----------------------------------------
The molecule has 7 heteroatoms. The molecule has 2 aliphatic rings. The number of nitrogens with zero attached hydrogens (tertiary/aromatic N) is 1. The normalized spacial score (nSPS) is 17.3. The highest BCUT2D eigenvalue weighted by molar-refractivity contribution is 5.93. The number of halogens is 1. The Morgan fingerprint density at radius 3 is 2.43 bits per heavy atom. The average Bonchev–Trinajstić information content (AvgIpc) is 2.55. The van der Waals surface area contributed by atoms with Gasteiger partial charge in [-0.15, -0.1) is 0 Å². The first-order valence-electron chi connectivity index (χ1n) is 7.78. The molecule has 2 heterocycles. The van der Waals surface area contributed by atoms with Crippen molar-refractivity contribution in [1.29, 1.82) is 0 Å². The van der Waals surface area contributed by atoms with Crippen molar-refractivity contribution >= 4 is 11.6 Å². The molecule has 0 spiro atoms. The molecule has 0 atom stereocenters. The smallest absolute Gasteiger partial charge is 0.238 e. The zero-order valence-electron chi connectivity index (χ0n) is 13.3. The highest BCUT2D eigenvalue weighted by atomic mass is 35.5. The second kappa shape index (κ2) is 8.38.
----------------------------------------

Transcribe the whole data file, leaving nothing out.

The molecule has 7 heteroatoms. The molecule has 2 aliphatic rings. The number of nitrogens with zero attached hydrogens (tertiary/aromatic N) is 1. The normalized spacial score (nSPS) is 17.3. The highest BCUT2D eigenvalue weighted by molar-refractivity contribution is 5.93. The number of halogens is 1. The Morgan fingerprint density at radius 3 is 2.43 bits per heavy atom. The average Bonchev–Trinajstić information content (AvgIpc) is 2.55. The van der Waals surface area contributed by atoms with Gasteiger partial charge in [-0.15, -0.1) is 0 Å². The first-order valence-electron chi connectivity index (χ1n) is 7.78. The molecule has 2 heterocycles. The van der Waals surface area contributed by atoms with Crippen molar-refractivity contribution in [1.29, 1.82) is 0 Å². The van der Waals surface area contributed by atoms with Crippen molar-refractivity contribution >= 4 is 11.6 Å². The molecule has 0 spiro atoms. The molecule has 0 atom stereocenters. The smallest absolute Gasteiger partial charge is 0.238 e. The zero-order valence-electron chi connectivity index (χ0n) is 13.3. The highest BCUT2D eigenvalue weighted by atomic mass is 35.5. The second kappa shape index (κ2) is 8.38.